Not all reading. But books and magazines dropped out of the rotation, and about the only thing I could find time for was articles on the web. A few good blogs, and whatever Twitter said was good. But that’s the kind of reading that doesn’t quite count. The nature of the web itself doesn’t help, of course. Crowded with links and ads, a hundred things on each page clamoring for attention, and that’s before you even look up at the browser tabs and their illusory promise that you really can keep from missing a thing, and that you wouldn’t want to. I was a consumer of content, a voracious one, but not a reader.

Oddly enough, it was my friend J.P. Grant who snapped me out of it, although he didn’t mean to. He simply gifted me with several volumes of Warhammer 40K fiction as a Nook-warming present, a gift that was as much a joke as anything. We love the unrestrained, arch-Gothic gravitas of the Warhammer universe, but I never imagined I would actually want to read more than a few pages set there. But maybe it was the knowledge that I was reading the literary equivalent of junk-food (and we are talking Bugles-and-fried-Twinkies levels of junk-food here) that let me drop all my pretensions, including respect for the written word as something to be consumed in life’s quieter, more thoughtful moments. When you’re reading about Space Marines blowing each others’ heads apart with bolters, or Imperial Commissars enjoying romantic dinner dates with Inquisitors after a hard day of destroying Necron tomb-worlds, you might as well just read the damn thing in whatever fragmented fashion you can manage. It’s not like you’ll want a silent room in which you can enjoy the sound of the prose.

But those books served their purpose: they reminded me how much fun it can be to tear through a novel just to find out what happens next, and how relaxing it is to become absorbed in a story. They also showed me that I do have time to read, just maybe not the way I used to. Most importantly, however, is that they reminded me how nice it is to read without too many expectations, to encounter a book on your own terms without an idea of idea of how you “should” react.

So when I was on vacation this last week, I managed to finish Joe Abercrombie’s First Law trilogy of fantasy novels, and on the flight home I grabbed Dennis Lehane’s Moonlight Mile and renewed my acquaintance with Patrick Kenzie and his partner Angie. I’ve got A Dance with Dragons on the table next to me, and after I finish that, I might catch up with Michael Connelly or maybe get started on Terry Pratchett. Hell, there are even some comics I’ve been meaning to get caught up on. I won’t completely abandon my reading list, with its tomes on Russian political philosophers and Irish recession fiction, but I’ll remember that it’s what I get out of reading that matters, not whether I could hold my own at an author’s reading in Manhattan. If it’s a choice between barely reading Important Books or reading lots of enjoyable genre stories, I’ll take my dog-eared paperbacks and impulse Nook purchases. It’s more fun to have stories back in my life.

Break Time

I’m coming up on four years as a freelancer, and in all that time I’m not sure I’ve ever had a proper vacation. Under-employment, which was my status the first two years, is not the same thing as having time off. You have the luxury of taking the day to play games or go hang out in a coffee shop nursing a single latte (they love it when you do that, by the way), but that free time carries feelings of guilt. “Why aren’t you pitching?” is a constant refrain. And if you ever hope to be more than under-employed, chances are you work harder at getting work than you would if you had a steady job.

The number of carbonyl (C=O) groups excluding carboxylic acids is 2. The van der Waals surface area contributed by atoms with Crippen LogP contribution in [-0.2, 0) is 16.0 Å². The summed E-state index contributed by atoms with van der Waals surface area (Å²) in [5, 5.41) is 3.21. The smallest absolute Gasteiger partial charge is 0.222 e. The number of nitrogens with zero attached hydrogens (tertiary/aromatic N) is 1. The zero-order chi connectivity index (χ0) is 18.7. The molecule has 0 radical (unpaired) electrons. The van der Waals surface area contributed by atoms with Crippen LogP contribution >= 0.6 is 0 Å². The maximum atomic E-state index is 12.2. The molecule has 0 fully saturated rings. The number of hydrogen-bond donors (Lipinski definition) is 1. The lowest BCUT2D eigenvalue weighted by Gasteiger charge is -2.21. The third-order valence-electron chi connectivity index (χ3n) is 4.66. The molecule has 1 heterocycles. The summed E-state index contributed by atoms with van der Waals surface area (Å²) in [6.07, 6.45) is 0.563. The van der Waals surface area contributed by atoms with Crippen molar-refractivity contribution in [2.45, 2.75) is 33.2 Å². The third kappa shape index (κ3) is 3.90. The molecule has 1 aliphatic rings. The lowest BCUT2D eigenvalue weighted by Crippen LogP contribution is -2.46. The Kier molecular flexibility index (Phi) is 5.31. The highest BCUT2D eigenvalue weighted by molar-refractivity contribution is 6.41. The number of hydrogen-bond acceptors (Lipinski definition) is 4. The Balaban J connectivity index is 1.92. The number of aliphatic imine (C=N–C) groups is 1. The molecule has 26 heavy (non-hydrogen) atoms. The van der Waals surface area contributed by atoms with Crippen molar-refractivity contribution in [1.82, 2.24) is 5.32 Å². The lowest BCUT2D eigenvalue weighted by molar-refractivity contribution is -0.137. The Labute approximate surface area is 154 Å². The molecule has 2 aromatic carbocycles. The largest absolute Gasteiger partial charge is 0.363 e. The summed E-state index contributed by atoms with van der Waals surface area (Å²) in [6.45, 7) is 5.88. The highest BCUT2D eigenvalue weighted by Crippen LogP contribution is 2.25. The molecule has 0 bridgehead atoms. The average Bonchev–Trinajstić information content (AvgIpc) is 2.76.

Anyway, I’m on break now. I didn’t go home for the holidays this year, the first time I’ve not spent Christmas with my family, but it has been the right move.  No travel, no dividing time among families, no coming home in early January more tired than when I left.

So what have I been doing with all this leisure? Well, trying to remember how to enjoy it. The thing about a long-overdue vacation is that you realize all the ways you have let yourself get a little crazy. It’s not just a matter of stopping work and picking up a book. The day after Christmas, I noticed I was tempted to start writing up pitches and get started on some deadlines due in mid-January. Watching people returning to work on Twitter, and half the editors I’ve ever known suddenly getting new gigs, I start to feel like I’m already back at work and I need to start surveying the freelance landscape. It’s even more complicated for me because my home is my office, which is awesome until you realize all your work habits persist right into a break.

So oddly enough, I’m working really hard at not working. I was flat-out exhausted by the end of 2011, and I still need some time before I can get back to fulfilling assignments. My last few months, I felt like the creative part of my work was completely overtaken by the dictates of deadlines and professionalism. If I’m to have a productive and happy year, I need to adjust that balance.

I have plenty of help right now. I’ve spent a lot of this break with friends old and new, and this weekend I’m heading out of town for a weekend of experimental cooking. You can usually find me curled up with a good book and a glass of whiskey, or perhaps I’m under a blanket watching a movie. I just finished Arkham City and will have a lot to say about that soon. Bioshock 2 “Minerva’s Den” and The Witcher both beckon. And I’m even getting a nice walk in just about every day. Who knows, I might even make it to a gym before I head back to work!

But seriously, if it ever looks like I might be working too hard, or I go silent for too long, feel free to drop me a line and let me know I might be overdoing it. Because I find the times I most need a detached perspective are the times when I absolutely lose mine.